Emotions are as messy as they are fascinating, not just personally but scientifically, too. Although we are sure we know them when we feel them, it’s hard to even say what counts as an emotion. Anger, sadness and disgust, sure. But determination? Lust? Awe?
As Leonard Mlodinow shows in his new book, emotions are evolutionarily ancient, rooted in genes and brain structures we share with insects. And at the same time they are embedded in complex and sophisticated cultural scripts and schemas. Fago is a term the Ifaluk of Micronesia use to describe a mix of love, sadness, pity and an urge to feed someone. And how about ambivalence or schadenfreude?
Key to Mlodinow’s understanding of emotions are our basic bodily sensations, what he calls “core affect”, as anyone who has diagnosed a “hangry” spouse will recognise. Parole officers are more likely to deny parole as they get nearer to lunchtime, and gut instincts really do seem to be connected to your gut. But both classic and more recent studies show that people interpret these sensations in different ways. In one experiment, one group got a shot of adrenaline that made them vaguely aroused, and another got a placebo. Then everyone sat next to a confederate who acted either happy or angry. The placebo group didn’t report any emotion, but the other group reported happiness or anger depending on their social context.
Emotions play an important part in provoking actions. If cool reason allows us to appraise what will happen if we do something, it often takes hot emotion to get us to actually do it. As Mlodinow describes, emotions also often seem to act as a kind of quick summary of complex unconscious calculations about what to do. In artificial intelligence they talk about the frame problem: like Hamlet, an AI can get caught in an endless loop of rumination about what to do – and the philosopher Ronald de Sousa has suggested that emotions are evolution’s way of solving that problem. But at the same time emotions, particularly in humans, are social signals. Crying when you’re sad doesn’t make you feel better – it may even make you feel worse. But it does make other people want to protect and care for you.
Yet another undeniable feature of emotions is that you are conscious of them, and indeed feel them more vividly than other mental states such as thoughts, or beliefs or even goals and desires. Many approaches to consciousness focus on sophisticated cognitive states like a sense of the self, or the ability to manipulate thoughts in working memory. But recent work in evolutionary biology, nicely encapsulated in Peter Godfrey-Smith’s book Metazoa, argues that consciousness may have arisen first in the Cambrian explosion. Suddenly creatures developed new ways of perceiving prey or predators, such as eyes and feelers, and new ways of acting on them, such as pincers and claws and legs. The foundational sentient feelings that go with those simple actions, pain or hunger, this is good, this is bad, seem much closer to emotions than to thoughts.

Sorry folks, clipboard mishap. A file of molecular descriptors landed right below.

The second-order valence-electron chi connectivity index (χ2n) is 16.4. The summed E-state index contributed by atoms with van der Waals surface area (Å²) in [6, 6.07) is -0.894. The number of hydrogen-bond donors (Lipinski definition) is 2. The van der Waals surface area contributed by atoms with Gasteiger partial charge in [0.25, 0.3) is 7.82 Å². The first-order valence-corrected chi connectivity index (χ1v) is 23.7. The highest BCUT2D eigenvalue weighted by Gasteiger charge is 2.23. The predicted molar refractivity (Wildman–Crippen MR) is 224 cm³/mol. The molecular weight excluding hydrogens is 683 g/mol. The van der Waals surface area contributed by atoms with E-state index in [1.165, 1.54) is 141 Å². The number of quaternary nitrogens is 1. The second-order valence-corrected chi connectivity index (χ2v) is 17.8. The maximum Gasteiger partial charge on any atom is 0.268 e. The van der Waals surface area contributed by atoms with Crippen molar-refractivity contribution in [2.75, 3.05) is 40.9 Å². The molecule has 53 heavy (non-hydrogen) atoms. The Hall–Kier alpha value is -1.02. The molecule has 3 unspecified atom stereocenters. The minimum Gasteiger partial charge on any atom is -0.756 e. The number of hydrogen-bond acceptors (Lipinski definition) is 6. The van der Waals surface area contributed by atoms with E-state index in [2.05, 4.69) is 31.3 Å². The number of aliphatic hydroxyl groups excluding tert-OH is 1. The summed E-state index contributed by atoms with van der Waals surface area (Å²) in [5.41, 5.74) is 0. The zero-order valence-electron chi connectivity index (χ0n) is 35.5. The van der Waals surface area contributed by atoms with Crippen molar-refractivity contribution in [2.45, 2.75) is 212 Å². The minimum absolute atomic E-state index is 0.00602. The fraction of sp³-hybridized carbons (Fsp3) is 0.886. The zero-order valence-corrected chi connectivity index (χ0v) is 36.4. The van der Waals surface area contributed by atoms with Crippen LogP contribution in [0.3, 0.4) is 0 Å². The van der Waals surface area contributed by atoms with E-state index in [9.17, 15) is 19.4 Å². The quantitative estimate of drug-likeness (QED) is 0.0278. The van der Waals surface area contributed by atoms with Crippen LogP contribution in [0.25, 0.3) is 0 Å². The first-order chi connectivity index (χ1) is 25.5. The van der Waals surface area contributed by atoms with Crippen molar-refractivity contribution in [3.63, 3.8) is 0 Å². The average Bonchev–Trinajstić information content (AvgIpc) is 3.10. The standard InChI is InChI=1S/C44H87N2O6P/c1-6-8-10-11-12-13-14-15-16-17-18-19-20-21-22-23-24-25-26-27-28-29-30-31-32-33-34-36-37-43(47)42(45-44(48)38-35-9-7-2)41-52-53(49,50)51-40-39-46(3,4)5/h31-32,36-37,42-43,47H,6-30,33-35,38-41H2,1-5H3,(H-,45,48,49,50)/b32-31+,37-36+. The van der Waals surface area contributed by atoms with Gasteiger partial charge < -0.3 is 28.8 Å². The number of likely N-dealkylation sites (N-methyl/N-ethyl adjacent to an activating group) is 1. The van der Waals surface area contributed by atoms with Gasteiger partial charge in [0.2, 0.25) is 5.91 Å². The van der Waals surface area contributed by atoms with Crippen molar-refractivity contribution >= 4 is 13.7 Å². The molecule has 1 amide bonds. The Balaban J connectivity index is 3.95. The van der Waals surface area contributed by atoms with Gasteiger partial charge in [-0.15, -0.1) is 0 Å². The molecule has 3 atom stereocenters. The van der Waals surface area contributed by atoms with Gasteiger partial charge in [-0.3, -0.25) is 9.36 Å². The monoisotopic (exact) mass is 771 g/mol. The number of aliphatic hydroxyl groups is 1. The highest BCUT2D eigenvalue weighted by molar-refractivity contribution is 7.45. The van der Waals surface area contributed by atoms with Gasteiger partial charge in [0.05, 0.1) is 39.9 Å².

Mlodinow chronicles many of the disparate neural, evolutionary, social, cultural, cognitive and phenomenological aspects of emotion within what has become something like the received form for popular science books – the equivalent of the sonnet rhyme scheme. Instead of A, B, C and D, Mlodinow alternates between study summaries, illustrative stories and self-help tips. The studies are mostly interesting and clearly described, and the stories, especially those about his Holocaust survivor parents, are well told and moving. The advice, as it generally does, boils down to: exercise, meditate, stay away from junk food and, as Sydney Smith wrote in 1820 in a letter of advice that is still the best self-help listicle ever: “Make no secret of low spirits to your friends, but talk of them freely – they are always worse for dignified concealment.” (Smith’s “Take short views of human life – not further than dinner or tea” is even more helpful.)
What’s missing from the book, and the standard popular science form in general, are theories and explanations – the heart of science. This may reflect the subject matter as much as Mlodinow’s telling of it. There is often an inverse relationship between how much psychological phenomena lend themselves to stories – how compelling they are – and how much they lend themselves to scientific explanations. There are elegant theories of visual perception and fine motor control that combine experiments, computations, neuroscience and evolutionary theory but, unlike emotions, vision and motor control don’t lend themselves to personal stories or propulsive narratives and – not to put too fine a point on it – they can be kind of boring. I think most writers trying to convey science to a broad audience struggle with this tension between the enviable properties of narrative – the way a good story naturally captures and guides a reader’s attention, and the fact that narrative just isn’t the right medium for scientific theories.
Although Mlodinow introduces the book by saying that there has been a revolution in our understanding of emotion, what emerges is not a clear new theory so much as a set of disparate bits and pieces, studies and stories collected over the past few years. His main theoretical point is that emotions are important and adaptive, not simply distractions and stumbling blocks to reason. That’s not a terribly new idea or one that depends on scientific studies – David Hume famously said reason is and ought only to be the slave of the passions, and even Plato thought the horses of reason and passion had to be ridden in tandem. But it is surely true.